Corn chop, per cwt
Shorts, per cwt
Oats, per cwt
Bran, per cwt
Coal and Wood.
Soft coal, nut, per ton
Soft coal, lump, per ton
Wood, per cord [email protected],00
Tea, Coffee and Sugar.
Tea, Imperial, per lb 23, DO, 73
Gunpowder 25, 50, 73
Japan 25, 50, 73
English Breakfast 23.-50, 73
Dncoiored Japan [email protected](i0
Coffee, Mocha and Java 30W35
Bio, roasted 12V£i325
Golden Rio, green 25
Sugar, cut loaf, 1.".(gl4 lbs "1.00
Pulverized, 13 Jlis for 1.00
Granulated, IS Itis for 1.00
Extra C, 19 lbs for 1.00
Dark C, 20 lbs for .1.00
Butter and Eggs.
Creamery, butter, separator 22V4
Country butter, per pound [email protected]%
Eggs, per dozen 20
Vegetables and Fruits.
Potatoes, now. per psik [email protected]
Turnips, per peck
Onions, new. per peck ...
Radishes, 2 bunches
r.emons, per dozen
Oranges, per dosscu
Bananas, per ilu/.en
New beeis, per peck ..
New cabbages, per liead ..
Wax be^us. per quart ....
Concord grnpes. per basket
Sweet potatoes, peek
Cal. pears, per dozen [email protected]
Cal. p(-'itches, per doz 20f/.25
Sweet potatoes (home grown) peck 2-"»(S3rt
Sickel peaix, per peek 8-1
Cauliflower .. [email protected]
Onions (pickling) peck ...... 50
Summer squash ggfc 9
Green peppers, peck 25
SfiABlib onloni, per pound 81-3
Testimonials from People Who Have Been Cured or Greatly
Benefitted—No Charge for Examinations,
There is not another office in the
city of Ottumwa that is visited by
more people in a day than Dr. Guth
rie's. From the time he arrives at
the office in the morning until
lie leaves in the evening there is one
continual stream of patients passing
in and out of the office. Many of them
h'eard of his wonderful success at
Streator, where he was formerly
located, and when tliey learned
through the columns of the press that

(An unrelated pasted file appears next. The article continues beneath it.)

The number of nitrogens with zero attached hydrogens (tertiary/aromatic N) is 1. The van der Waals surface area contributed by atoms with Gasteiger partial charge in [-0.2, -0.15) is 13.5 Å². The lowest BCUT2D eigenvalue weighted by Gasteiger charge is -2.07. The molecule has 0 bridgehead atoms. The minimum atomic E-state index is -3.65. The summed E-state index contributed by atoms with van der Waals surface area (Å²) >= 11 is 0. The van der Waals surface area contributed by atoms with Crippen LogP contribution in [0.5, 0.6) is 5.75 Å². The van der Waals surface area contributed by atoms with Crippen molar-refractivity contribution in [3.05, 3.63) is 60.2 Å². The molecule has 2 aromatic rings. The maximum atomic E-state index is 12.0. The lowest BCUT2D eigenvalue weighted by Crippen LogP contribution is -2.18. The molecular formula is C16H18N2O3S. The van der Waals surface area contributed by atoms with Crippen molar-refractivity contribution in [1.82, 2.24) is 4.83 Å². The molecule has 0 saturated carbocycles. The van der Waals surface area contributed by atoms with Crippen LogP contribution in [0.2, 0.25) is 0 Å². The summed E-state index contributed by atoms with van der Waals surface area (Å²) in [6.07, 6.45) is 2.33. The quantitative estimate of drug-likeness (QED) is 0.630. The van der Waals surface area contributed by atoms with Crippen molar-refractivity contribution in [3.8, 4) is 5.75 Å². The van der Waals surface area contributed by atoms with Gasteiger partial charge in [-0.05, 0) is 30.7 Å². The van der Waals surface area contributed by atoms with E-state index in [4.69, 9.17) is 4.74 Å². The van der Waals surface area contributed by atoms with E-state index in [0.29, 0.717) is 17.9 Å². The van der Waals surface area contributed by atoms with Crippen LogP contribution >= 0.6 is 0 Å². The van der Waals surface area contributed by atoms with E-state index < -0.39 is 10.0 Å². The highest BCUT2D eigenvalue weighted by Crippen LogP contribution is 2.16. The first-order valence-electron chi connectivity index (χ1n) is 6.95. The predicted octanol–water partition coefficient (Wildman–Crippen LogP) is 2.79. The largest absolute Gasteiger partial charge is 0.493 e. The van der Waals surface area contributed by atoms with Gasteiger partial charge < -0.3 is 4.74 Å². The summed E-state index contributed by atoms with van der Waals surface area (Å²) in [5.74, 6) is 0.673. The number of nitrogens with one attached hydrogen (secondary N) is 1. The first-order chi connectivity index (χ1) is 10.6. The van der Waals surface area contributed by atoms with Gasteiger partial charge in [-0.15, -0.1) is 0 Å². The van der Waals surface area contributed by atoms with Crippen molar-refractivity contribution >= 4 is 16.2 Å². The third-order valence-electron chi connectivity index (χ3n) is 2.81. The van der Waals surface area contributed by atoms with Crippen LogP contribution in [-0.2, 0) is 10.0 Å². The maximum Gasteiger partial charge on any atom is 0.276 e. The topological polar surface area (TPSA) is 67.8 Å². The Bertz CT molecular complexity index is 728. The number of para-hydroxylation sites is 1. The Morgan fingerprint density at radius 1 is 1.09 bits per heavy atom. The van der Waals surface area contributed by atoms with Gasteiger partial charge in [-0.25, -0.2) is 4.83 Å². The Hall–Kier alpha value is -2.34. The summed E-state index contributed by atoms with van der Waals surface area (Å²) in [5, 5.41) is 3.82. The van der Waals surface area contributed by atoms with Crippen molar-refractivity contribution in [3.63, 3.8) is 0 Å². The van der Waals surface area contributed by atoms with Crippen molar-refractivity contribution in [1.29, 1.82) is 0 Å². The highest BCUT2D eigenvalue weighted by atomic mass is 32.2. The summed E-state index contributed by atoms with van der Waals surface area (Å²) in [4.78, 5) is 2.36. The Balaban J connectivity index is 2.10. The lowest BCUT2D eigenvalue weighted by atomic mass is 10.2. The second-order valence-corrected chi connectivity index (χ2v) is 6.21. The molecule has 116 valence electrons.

lie was to locate here permanently,
they were not slow in taking advan
tage of the opportunity to be treated
by an eminent specialist.
A number of people who have, visit
ed him have been told frankly that
their cases were incurable and no fee
was asked. But the tnajority of cases
the doctor has treated, and not a
single one has been heard from that
he has not benefitted and many of
People who have been sufferers of
catarrh for years have been greatly re
lieved by one traetment, and 'are loud
in their praises of the advanced meth
Catarrh is a disease that it takes
time to dispose of, but any case that
the doctor accepts, he guarantees a
cure. He has made this disease a
study for years, and can tell in five
minutes whether a case can be cured.
It is no experiment with him. If you
are afflicted with catarrh call at his
office and he examined free of charge.
Unlike all other specialists, his
charges are' very moderate, in fact
they are less than those of your fami
ly physician. He always tells a pa
tient before treatment is commenced
what the maximum cost will be.
Which Paves the Way for Consump
tion, Stomach, Heart, Liver, Lutig
Nose, Bar, Kidney, and all Nerv"
ous Troubles, Cured, and Cured to
Symptoms of Catarrh in Head
Is the breath foul?
Is your voice husky?
Do you spit up slime?
Do you ache all over?
Do you blow out scabs?
Is your nose stopped up?
Do you snore at night?
Does your nose discharge?
Does the nose bleed easily?
Is there a tickling in the throat?
Do crusts form in the nose?
Is the nose sore and tender? v.
Do you sneeze a great deal
Is this worse toward night?
Does the nose itch and burn?
Is there pain in front of head?
Is there pain across the eyes?
Dr. Guthrie's Advanced Methods in Medicine a Boon to the Af
flicted—Diseases of the Ear, Nose and Throat Treated in a
Scientific Manner—No Case Takeft Unless a Cure Can be
Is there pain in back of the head?
Do you hawk or clear the throat?
Is there a dropping in the throat?
Is the throat dry in the morning?
Are you losing your sense of taste?
Do you sleep v. a your mouth open?
Does the nose stop up toward night?
Deafness ana Ear Troubles Re
sult from Catarrli Passing"
Along the Eustachian Tube,
that Leads from the Throat to
Is your hearing failing?
Do your ears discharge?
Is -the wax dry in the ears?
Do the ears itch and burn?
Are the ears dry and scaly?
Have you pain behind the ears?